Bracha L. Ettinger, 2016
Psychoanalyst and artist Bracha L. Ettinger is here discussing how she understands her own painting practice, which has had a strong focus on the experience of Jewish women in the Holocaust. My own paintings approach a far gentler terrain, even though the Giardino dell’Eden was occupied by the Italian fascist army for a time, and was not always a space of repose and retreat. Yet I find Ettinger’s ideas fruitful for thinking about this work that I am doing in Montreal about a garden that was begun over a century ago, and half a world away.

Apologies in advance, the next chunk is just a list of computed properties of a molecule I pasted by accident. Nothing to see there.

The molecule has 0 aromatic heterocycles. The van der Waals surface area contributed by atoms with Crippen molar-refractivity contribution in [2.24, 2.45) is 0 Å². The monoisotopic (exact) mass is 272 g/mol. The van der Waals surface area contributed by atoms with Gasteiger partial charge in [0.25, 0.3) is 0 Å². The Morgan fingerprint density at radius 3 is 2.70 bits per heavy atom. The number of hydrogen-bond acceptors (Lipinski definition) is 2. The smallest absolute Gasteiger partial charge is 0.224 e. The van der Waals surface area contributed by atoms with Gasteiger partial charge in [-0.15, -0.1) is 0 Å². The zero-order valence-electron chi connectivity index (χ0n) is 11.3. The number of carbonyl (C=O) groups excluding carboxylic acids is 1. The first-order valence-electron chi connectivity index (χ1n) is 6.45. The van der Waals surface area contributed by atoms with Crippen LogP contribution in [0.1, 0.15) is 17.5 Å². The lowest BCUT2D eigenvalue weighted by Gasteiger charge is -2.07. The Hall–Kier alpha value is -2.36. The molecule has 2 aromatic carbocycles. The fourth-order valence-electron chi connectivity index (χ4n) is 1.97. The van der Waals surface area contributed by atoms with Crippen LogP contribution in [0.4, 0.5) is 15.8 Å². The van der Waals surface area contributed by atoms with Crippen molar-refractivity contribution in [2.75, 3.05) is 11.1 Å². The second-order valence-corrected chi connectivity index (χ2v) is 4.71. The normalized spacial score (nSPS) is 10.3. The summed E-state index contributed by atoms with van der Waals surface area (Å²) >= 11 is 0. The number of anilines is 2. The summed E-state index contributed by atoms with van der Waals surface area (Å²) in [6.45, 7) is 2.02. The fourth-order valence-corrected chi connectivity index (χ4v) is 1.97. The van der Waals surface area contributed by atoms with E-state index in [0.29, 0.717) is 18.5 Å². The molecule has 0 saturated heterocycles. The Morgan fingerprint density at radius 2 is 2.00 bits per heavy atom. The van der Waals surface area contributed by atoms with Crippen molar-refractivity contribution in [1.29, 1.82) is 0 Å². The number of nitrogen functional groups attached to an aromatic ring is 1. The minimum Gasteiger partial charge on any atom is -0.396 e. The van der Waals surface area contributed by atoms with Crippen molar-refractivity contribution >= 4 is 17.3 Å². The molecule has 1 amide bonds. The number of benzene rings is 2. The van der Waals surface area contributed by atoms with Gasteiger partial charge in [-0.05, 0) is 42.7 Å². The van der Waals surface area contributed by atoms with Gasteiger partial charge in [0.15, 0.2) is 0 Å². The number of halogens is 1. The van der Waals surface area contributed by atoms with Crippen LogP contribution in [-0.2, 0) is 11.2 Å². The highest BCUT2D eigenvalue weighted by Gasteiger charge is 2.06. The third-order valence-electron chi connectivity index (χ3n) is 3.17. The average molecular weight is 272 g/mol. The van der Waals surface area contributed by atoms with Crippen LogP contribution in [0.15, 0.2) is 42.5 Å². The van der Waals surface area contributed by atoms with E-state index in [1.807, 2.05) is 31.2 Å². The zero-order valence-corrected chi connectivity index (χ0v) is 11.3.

While she is not the only focus of my project, I often return in my thoughts to Caroline Eden (d. 1928), who I believe to have been the main agent in the conception and creation of this space. This, however, is not the usual perspective. In an article for the Guardian, James Fenton observes that “Caroline was Gertrude Jekyll’s elder sister (but the garden predates Jekyll’s interest in garden design).” Yet the article otherwise attributes every aspect of the garden to Frederick Eden. Similarly, in a review for the Telegraph, Peter Parker remarks on how Frederick “Eden [was] an invalid who was usually to be found on a sun-lounger surrounded by his beloved dachshunds.” But he does not explore the possibility that Caroline Eden was the progenitor of this unusual space. The purpose of both of these articles is to assess the 1903 self-published book, A Garden in Venice, which has only one, named author: Frederick Eden, even if is often written in the first person plural (“we decided”, “our roses”). But the elision between the authorship of this book and the authorship of the design of the garden is something to be questioned, at least because of Frederick Eden’s physical infirmities at the time the garden was made.*